WASHINGTON – A Canadian teenager is being held by U.S. forces in Afghanistan after being badly wounded, apparently in a firefight in late July in which an American soldier was killed.
Omar Kadr, 15, is the son of an alleged Al Qaeda financial leader, Ahmad Said al-Kadr, said Reynald Doiron, a spokesman at the Ministry of Foreign Affairs in Ottawa.
Prime Minister Jean Chretien said Thursday that Canada will seek consular access to the young Kadr.
"I have been informed that he has been arrested," Chretien said. "When a Canadian is arrested abroad we always ask to serve the Canadian citizen according to the rules."
U.S. military officials declined to comment.
Kadr was captured on July 27 after being badly wounded in a firefight near Khost, an Al Qaeda hotbed in eastern Afghanistan, Doiron said, citing information provided by the U.S. government. He said both U.S. troops and the force opposing them took casualties, but had no more details on the firefight.
His description matches U.S. reports of a firefight in the region that day. A special forces medic, Sgt. 1st Class Christopher James Speer, 28, of Albuquerque, N.M., was mortally wounded in an ambush in eastern Afghanistan, according to the Pentagon. Four other American soldiers were injured in the fight, and two Afghan allies were killed. Speer died Aug. 7.
The Pentagon also said at the time that one enemy combatant was captured and several were killed.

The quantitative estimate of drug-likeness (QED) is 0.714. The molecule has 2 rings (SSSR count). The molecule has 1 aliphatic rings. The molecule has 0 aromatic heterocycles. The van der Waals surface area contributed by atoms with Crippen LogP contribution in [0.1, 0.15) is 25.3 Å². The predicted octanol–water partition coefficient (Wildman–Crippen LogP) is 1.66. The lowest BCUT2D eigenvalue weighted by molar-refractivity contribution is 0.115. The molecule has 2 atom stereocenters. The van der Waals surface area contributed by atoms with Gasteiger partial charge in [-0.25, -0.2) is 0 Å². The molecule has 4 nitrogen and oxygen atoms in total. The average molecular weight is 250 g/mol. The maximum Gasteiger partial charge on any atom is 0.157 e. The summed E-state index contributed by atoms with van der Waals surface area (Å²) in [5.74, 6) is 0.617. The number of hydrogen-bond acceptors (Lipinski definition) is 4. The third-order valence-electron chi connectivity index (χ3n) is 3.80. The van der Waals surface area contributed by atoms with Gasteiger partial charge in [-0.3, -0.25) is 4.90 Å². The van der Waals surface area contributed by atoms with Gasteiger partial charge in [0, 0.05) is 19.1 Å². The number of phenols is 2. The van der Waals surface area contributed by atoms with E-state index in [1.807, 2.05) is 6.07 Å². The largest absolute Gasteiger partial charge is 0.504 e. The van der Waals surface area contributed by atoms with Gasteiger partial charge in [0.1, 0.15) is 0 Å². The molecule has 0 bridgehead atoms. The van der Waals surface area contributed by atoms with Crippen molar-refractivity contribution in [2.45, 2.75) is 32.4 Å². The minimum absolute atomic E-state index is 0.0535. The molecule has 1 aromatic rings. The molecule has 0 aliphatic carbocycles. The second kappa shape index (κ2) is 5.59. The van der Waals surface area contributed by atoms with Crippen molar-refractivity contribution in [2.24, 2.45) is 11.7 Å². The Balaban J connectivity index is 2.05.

The U.S. government has told Ottawa that Kadr received medical treatment at a U.S. base at Bagram, north of the Afghan capital of Kabul.
Kadr's older brother, Abdul Rahman Kadr, 19, was captured by the anti-Taliban northern alliance in November, and is being held by the Afghan government, Doiron said.
U.S. officials have previously described their father as a top Al Qaeda financial official who was born in Egypt and has Canadian citizenship. His whereabouts are unknown.
A statement from the foreign affairs ministry said because of the conflict in Afghanistan, the peacetime principles involving Canadians held in foreign countries may not apply.
"The department is concerned that a Canadian juvenile has been detained, and believes that this individual's age should be taken into account in determining treatment," it said.
According to Doiron, Ottawa first learned of Omar Kadr's capture on Aug. 20 when the U.S. government contacted Canadian officials seeking to verify his identity.